Though still in it is infancy, 3D printing may present ways for brick-and-mortar stores to compete with online competitors.
Being somewhat of an oddball and lifelong science fiction nerd, I have always been fascinated by the replicators aboard the Star Ship Enterprise where the computer would spit out everything from a hot cup of Earl Gray tea to Saurian brandy and banana splits.
Alas, I will never see it in my lifetime—and certainly not in food so all you retailers are safe on that front—but science is taking the first tentative steps in this direction by fine-tuning 3D printing. Something which many pundits are calling the “next industrial revolution.”
By this point many of you have turned the page thinking “what the hell has this got to do with the food industry?” Bear with me here and let’s look a little further down the aisle to a technology that could eventually have a significant impact on some areas of the business. At the very least, an intriguing promotional tool to get customers in the door rather than lose them to online grocers or alternative formats.
For the uninitiated or the non-nerds among us, the 3D printing process, also called additive manufacturing, has been around since the mid-1980s. It is a process by which a computer reads a digital blueprint and uses blends of plastics called nanocomposites or powdered metals to build a product or design layer-by-layer.
The result is an amazingly detailed item that is already being extensively used by automobile designers and bio-medical companies. Australian researchers have even used it to create lightweight, customized titanium horseshoes that were half the weight of aluminum shoes, and could give racehorses a real speed advantage on the track.
So where does retail come into the picture?
In the UK, Walmart-owned ASDA has tested what has been called the “mini-me service” that enables customers to take 3D scans of anything they like—including children and pets—and then produce a 3D ceramic image. Prices started at about $65. A bit pricey, sure,
but an interesting novelty item to get people into the stores.
The cost of producing the scanned image is far more than ASDA is charging customers. But it is a great marketing tool and getting the stores tons of publicity.
In Israel, Coca-Cola promoted its mini-bottles by having people create a digital version of themselves using a mobile app that they were then supposed to take care of. It was similar to the Tamagotchi, a keychain-sized digital pet created in Japan in the mid-1990s that people were supposed to nurture through different lifecycles—baby, child, teen, adult and seniors. About 80 million of these things were sold.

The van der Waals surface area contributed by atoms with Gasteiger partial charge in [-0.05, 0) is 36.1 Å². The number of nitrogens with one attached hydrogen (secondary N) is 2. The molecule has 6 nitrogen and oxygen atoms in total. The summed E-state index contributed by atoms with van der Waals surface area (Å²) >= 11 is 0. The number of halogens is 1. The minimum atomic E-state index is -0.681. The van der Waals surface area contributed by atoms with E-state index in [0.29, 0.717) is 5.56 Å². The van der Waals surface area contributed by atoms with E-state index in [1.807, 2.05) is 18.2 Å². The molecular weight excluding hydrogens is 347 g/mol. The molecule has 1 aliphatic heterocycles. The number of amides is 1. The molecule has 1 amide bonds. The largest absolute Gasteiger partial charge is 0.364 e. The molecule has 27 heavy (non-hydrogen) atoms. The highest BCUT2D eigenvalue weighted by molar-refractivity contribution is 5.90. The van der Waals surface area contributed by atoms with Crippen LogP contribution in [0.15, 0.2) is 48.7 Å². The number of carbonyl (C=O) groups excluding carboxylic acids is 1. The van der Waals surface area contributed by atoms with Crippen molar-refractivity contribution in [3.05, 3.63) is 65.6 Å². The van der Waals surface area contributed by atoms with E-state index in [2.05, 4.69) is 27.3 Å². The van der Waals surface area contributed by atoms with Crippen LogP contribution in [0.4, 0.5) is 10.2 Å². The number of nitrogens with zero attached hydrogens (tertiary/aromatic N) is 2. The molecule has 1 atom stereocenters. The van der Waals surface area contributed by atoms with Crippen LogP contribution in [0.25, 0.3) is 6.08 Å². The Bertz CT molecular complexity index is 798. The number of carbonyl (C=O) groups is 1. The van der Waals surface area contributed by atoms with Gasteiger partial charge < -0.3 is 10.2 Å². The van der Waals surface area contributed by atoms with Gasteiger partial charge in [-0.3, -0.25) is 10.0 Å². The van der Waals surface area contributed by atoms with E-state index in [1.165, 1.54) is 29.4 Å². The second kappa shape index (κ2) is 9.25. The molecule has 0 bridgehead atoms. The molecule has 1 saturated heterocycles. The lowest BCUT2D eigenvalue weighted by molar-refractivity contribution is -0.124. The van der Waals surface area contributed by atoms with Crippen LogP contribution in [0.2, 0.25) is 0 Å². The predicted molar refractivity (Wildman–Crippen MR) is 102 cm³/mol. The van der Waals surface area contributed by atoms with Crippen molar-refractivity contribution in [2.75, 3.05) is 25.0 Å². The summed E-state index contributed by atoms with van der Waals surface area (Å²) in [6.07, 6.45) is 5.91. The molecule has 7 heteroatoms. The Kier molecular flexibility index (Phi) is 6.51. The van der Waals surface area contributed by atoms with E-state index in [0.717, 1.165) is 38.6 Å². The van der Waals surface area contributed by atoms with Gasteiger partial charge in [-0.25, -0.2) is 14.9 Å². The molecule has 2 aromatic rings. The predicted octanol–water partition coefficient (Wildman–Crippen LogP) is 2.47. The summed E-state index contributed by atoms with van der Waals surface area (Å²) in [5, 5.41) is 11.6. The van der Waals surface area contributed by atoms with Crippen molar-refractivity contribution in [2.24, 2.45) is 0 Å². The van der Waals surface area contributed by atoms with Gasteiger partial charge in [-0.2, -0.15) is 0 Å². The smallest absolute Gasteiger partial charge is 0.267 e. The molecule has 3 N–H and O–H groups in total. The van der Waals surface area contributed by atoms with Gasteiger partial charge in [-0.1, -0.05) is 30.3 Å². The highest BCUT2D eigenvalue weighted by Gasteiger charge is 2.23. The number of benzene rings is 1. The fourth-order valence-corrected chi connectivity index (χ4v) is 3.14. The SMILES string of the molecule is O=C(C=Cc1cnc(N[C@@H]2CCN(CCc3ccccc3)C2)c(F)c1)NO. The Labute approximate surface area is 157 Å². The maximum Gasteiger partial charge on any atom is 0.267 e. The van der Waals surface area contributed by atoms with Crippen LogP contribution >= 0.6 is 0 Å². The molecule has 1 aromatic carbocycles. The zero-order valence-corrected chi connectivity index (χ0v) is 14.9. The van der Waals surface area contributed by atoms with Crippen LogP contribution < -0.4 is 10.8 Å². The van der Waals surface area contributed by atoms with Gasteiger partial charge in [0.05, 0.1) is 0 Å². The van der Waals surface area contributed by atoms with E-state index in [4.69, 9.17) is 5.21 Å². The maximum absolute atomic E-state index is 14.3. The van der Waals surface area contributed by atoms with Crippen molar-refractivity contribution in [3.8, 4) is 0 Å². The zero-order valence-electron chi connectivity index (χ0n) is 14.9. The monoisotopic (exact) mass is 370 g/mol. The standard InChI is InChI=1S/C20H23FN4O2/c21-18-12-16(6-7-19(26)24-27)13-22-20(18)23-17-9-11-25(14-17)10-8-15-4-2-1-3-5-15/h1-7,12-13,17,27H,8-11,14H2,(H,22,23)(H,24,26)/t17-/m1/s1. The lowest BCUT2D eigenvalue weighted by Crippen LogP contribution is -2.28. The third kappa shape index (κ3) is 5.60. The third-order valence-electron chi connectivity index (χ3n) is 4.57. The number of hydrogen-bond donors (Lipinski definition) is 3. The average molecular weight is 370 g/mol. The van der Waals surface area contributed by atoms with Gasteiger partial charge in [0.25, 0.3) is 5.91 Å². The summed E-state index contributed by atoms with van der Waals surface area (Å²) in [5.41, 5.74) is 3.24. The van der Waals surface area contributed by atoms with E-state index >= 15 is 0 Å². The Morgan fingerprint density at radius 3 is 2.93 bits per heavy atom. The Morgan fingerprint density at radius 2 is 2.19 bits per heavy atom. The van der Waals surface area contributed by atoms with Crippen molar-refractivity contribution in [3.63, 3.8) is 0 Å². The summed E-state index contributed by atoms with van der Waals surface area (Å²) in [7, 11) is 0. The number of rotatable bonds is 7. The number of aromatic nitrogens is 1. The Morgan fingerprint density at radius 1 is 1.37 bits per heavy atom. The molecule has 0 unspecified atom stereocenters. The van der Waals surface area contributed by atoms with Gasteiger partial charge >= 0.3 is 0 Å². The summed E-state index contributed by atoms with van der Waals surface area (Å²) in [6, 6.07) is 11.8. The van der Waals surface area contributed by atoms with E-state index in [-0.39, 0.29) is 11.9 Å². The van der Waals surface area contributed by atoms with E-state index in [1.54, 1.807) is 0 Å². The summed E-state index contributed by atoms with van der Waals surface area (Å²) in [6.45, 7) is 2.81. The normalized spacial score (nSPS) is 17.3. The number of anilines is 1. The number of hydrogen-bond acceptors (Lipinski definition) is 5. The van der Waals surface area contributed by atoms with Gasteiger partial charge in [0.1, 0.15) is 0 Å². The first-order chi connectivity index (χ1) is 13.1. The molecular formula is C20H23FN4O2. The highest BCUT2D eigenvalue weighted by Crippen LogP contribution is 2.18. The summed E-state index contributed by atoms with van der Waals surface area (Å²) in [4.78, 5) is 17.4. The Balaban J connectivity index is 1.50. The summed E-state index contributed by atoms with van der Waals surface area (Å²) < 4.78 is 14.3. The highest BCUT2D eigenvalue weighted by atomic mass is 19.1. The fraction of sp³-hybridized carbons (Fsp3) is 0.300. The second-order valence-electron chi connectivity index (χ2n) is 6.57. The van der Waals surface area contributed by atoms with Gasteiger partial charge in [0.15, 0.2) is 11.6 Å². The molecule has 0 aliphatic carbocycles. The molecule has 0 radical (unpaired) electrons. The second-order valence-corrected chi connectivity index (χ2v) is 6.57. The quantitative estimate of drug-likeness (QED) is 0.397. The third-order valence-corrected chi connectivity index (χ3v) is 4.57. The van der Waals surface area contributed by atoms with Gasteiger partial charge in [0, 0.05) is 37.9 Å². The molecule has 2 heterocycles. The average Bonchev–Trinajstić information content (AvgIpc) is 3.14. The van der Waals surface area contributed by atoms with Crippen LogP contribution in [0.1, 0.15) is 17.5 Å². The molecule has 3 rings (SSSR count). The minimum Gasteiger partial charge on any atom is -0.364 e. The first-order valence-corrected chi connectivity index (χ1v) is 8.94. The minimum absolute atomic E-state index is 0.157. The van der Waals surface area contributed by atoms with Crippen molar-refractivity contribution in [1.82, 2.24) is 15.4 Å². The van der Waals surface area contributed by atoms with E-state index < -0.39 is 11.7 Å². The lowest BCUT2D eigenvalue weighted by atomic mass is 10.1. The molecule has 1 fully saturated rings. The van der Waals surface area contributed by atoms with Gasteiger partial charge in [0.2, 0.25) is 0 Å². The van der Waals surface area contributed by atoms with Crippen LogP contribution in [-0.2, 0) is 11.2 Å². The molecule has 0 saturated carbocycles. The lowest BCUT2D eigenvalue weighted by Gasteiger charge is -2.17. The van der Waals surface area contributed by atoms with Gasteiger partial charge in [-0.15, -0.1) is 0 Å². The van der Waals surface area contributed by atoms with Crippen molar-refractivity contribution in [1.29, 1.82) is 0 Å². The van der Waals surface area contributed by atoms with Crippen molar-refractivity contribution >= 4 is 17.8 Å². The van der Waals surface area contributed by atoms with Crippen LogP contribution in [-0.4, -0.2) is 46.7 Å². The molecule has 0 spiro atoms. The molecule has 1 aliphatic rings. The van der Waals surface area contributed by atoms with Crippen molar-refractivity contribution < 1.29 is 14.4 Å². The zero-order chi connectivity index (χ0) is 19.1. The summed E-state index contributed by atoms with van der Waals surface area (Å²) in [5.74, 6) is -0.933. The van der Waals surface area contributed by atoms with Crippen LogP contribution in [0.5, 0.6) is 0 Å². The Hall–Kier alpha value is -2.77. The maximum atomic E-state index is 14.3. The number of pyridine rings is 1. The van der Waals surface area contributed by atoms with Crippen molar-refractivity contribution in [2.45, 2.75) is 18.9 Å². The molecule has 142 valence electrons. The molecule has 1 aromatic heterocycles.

Coca-Cola took things a step further by printing out mini 3D versions for selected customers as part of the promotion.
Tesco is also looking at the opportunities. Mike McNamara, Tesco’s chief information officer, believes retailers will be making greater use of this technology before long. He is convinced it will drive more customers to brick and mortar stores and he put the development of this technology on a level with the Internet and smartphones.
I have no doubt that retailers will find new, creative ways to use it as it develops. I can see 3D modeling of entire stores and shopping centers or customization of store fixtures, along with novelty items for customers.
Overall, if a store has this service, it is going to keep customers there longer.
However, as usual, someone is always around to point out the down side. In this case, some observers believe it could enable customers to bypass stores by designing and printing products at home. One example was toys, which would be easy to replicate on a 3D printer. Or, they could buy one item at a store and replicate hundreds of them for sale.
Given the cost, there is little danger of that happening any time soon. Applications for 3D are still in their infancy. But keep in mind that this technology, which cost $100,000 per unit not long ago, can now be had for less than $10,000. The day is coming when sub-$1,000 and even sub-$500 printers aimed at the consumer market will be available.
Just a fad? A novelty? An expensive toy? Maybe. But they said the same thing about the automobile, television and PCs.
Len Lewis, a regular Grocery Headquarters columnist, is a veteran industry journalist, commentator and editorial director of Lewis Communications. He is the author of The Trader Joe’s Adventure—Turning a Unique Approach to Business into a Retail and Cultural Phenomenon. He can be reached at firstname.lastname@example.org or at www.lenlewiscommunications.com.